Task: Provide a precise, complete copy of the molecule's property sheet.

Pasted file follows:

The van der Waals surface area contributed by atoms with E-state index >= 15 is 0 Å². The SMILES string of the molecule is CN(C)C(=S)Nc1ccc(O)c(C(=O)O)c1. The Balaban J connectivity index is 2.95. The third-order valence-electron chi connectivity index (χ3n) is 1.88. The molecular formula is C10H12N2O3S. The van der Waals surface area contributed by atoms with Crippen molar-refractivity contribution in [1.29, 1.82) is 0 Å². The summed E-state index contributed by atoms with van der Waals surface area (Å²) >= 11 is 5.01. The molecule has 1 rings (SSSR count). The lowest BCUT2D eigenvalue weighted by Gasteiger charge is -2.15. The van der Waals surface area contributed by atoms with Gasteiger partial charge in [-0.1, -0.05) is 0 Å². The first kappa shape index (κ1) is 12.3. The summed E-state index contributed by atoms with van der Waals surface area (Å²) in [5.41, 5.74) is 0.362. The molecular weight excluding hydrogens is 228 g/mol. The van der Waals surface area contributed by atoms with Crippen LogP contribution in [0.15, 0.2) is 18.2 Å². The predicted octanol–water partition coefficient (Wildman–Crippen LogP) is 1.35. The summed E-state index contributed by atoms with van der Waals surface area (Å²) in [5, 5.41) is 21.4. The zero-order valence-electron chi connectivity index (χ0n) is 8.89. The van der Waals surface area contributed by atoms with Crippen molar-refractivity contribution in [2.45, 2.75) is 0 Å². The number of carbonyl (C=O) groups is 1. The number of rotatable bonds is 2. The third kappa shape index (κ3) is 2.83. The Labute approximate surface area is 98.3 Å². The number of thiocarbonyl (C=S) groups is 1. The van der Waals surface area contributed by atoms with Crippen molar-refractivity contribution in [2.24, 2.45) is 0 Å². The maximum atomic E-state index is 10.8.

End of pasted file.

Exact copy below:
The van der Waals surface area contributed by atoms with E-state index >= 15 is 0 Å². The SMILES string of the molecule is CN(C)C(=S)Nc1ccc(O)c(C(=O)O)c1. The Balaban J connectivity index is 2.95. The third-order valence-electron chi connectivity index (χ3n) is 1.88. The molecular formula is C10H12N2O3S. The van der Waals surface area contributed by atoms with Crippen molar-refractivity contribution in [1.29, 1.82) is 0 Å². The summed E-state index contributed by atoms with van der Waals surface area (Å²) >= 11 is 5.01. The molecule has 1 rings (SSSR count). The lowest BCUT2D eigenvalue weighted by Gasteiger charge is -2.15. The van der Waals surface area contributed by atoms with Gasteiger partial charge in [-0.1, -0.05) is 0 Å². The first kappa shape index (κ1) is 12.3. The summed E-state index contributed by atoms with van der Waals surface area (Å²) in [5.41, 5.74) is 0.362. The molecular weight excluding hydrogens is 228 g/mol. The van der Waals surface area contributed by atoms with Crippen LogP contribution in [0.15, 0.2) is 18.2 Å². The predicted octanol–water partition coefficient (Wildman–Crippen LogP) is 1.35. The summed E-state index contributed by atoms with van der Waals surface area (Å²) in [5, 5.41) is 21.4. The zero-order valence-electron chi connectivity index (χ0n) is 8.89. The van der Waals surface area contributed by atoms with Crippen molar-refractivity contribution in [2.45, 2.75) is 0 Å². The number of carbonyl (C=O) groups is 1. The number of rotatable bonds is 2. The third kappa shape index (κ3) is 2.83. The Labute approximate surface area is 98.3 Å². The number of thiocarbonyl (C=S) groups is 1. The van der Waals surface area contributed by atoms with Crippen molar-refractivity contribution in [2.24, 2.45) is 0 Å². The maximum atomic E-state index is 10.8.